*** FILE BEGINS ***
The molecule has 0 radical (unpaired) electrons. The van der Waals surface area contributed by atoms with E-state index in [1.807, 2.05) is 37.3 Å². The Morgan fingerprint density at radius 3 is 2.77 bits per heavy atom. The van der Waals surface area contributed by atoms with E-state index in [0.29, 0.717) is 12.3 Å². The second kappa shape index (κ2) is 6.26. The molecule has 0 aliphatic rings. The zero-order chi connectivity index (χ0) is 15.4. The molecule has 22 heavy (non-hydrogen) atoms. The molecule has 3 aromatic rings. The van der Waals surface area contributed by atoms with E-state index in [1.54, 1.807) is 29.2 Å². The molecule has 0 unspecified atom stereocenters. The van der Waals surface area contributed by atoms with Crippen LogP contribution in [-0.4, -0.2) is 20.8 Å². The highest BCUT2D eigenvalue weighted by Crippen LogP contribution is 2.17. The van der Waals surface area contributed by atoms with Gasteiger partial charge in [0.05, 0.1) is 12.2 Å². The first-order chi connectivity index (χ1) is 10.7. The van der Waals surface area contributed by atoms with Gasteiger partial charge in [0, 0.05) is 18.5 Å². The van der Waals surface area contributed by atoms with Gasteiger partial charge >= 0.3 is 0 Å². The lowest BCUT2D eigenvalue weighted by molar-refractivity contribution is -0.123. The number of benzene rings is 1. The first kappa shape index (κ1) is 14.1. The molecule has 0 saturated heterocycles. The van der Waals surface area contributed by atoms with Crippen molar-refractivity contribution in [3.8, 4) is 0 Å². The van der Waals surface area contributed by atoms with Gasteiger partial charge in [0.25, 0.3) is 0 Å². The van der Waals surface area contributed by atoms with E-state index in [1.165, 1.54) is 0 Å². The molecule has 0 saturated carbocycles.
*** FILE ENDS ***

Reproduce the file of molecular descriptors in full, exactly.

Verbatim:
The molecule has 0 radical (unpaired) electrons. The van der Waals surface area contributed by atoms with E-state index in [1.807, 2.05) is 37.3 Å². The Morgan fingerprint density at radius 3 is 2.77 bits per heavy atom. The van der Waals surface area contributed by atoms with E-state index in [0.29, 0.717) is 12.3 Å². The second kappa shape index (κ2) is 6.26. The molecule has 0 aliphatic rings. The zero-order chi connectivity index (χ0) is 15.4. The molecule has 22 heavy (non-hydrogen) atoms. The molecule has 3 aromatic rings. The van der Waals surface area contributed by atoms with E-state index in [1.54, 1.807) is 29.2 Å². The molecule has 0 unspecified atom stereocenters. The van der Waals surface area contributed by atoms with Crippen LogP contribution in [-0.4, -0.2) is 20.8 Å². The highest BCUT2D eigenvalue weighted by Crippen LogP contribution is 2.17. The van der Waals surface area contributed by atoms with Gasteiger partial charge in [0.05, 0.1) is 12.2 Å². The first-order chi connectivity index (χ1) is 10.7. The van der Waals surface area contributed by atoms with Gasteiger partial charge in [0, 0.05) is 18.5 Å². The van der Waals surface area contributed by atoms with Gasteiger partial charge >= 0.3 is 0 Å². The lowest BCUT2D eigenvalue weighted by molar-refractivity contribution is -0.123. The number of benzene rings is 1. The first kappa shape index (κ1) is 14.1. The molecule has 0 saturated heterocycles. The van der Waals surface area contributed by atoms with Crippen molar-refractivity contribution in [3.8, 4) is 0 Å². The van der Waals surface area contributed by atoms with Gasteiger partial charge in [0.25, 0.3) is 0 Å². The van der Waals surface area contributed by atoms with E-state index in [1.165, 1.54) is 0 Å². The molecule has 0 saturated carbocycles.